With the median approach any 'rogue' values are automatically filtered out without using any arbitrary conditioning values.

If the data is symmetrical then the mean and median will be pretty much the same. With dodicat's timings, which are precise, then the conclusion would be the same whether we used mean or median. In your 'Best strategy for timings' graph using the mean would not be a good approach and why you considered a different approach.

I have a suspicion that if we have 31, say, timings where there is a small number of low values and a number of spikes then your approach and the median approach may very well result in a similar conclusion. However, in my case I would simply sort the results and choose the 16th value; job done.<smile>

Having a maths background I would always be attracted to an elegant solution but, in this case, the pragmatism of a median is the better solution.
TeeEmCee
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Re: Speed of FreeBasic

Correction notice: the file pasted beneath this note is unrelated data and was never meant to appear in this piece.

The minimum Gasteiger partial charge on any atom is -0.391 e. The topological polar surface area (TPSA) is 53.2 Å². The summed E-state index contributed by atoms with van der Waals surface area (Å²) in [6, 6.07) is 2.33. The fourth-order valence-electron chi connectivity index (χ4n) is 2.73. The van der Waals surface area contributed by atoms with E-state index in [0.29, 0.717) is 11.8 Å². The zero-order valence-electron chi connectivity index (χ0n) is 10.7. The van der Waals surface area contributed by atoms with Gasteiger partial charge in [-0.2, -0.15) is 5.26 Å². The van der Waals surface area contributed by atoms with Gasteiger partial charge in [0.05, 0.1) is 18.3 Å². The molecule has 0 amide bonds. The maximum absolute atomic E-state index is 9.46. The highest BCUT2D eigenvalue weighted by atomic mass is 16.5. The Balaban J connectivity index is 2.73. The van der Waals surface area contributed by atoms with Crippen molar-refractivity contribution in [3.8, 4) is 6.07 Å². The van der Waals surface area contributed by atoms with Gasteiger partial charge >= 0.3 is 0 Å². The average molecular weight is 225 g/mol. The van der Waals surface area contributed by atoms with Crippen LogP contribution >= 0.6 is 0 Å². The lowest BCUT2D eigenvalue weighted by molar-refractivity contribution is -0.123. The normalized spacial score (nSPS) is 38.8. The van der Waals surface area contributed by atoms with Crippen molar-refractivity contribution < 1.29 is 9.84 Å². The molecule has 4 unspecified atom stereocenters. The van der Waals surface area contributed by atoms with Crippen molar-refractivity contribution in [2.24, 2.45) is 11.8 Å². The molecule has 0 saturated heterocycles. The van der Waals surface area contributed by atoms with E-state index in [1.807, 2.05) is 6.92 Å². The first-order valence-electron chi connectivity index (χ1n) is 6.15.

Postby TeeEmCee » Mar 22, 2018 1:57

You can't compare the speed of C and FB unless you run both on the same hardware! Quoting timings of just one is useless.
I compared srvaldez's n-body code against C++:

cpu: AMD FX-6100 (Bulldozer) @ 3.3GHz (with boosting above 3.3GHz disabled in BIOS)
fbc: 1.06 built from git
gcc: 7.3.0
linux 4.14.19, echo performance > /sys/devices/system/cpu/cpu*/cpufreq/scaling_governor

I used the fastest n-body solution in C++ which didn't use SSE2 (here), and the fastest which did (here) -- which is tied for first place with Fortran -- and srvaldez's port of the C++ code to FB.
I compared both with no special compiler flags, and those compiler flags used by the benchmarksgame.

Summary of results:

32 bit builds:

Code: Select all

Program    Compiler args                                                             Time/sec
FB         -fpu sse -O 3                                                             40.13
FB         -fpu x87 -O 3                                                             43.45
FB         -gen gcc -O 3                                                             12.63
FB         -gen gcc -O 3 -Wc -march=native,-fomit-frame-pointer,-mfpmath=sse,-msse3  9.21
C++        -O3                                                                       14.87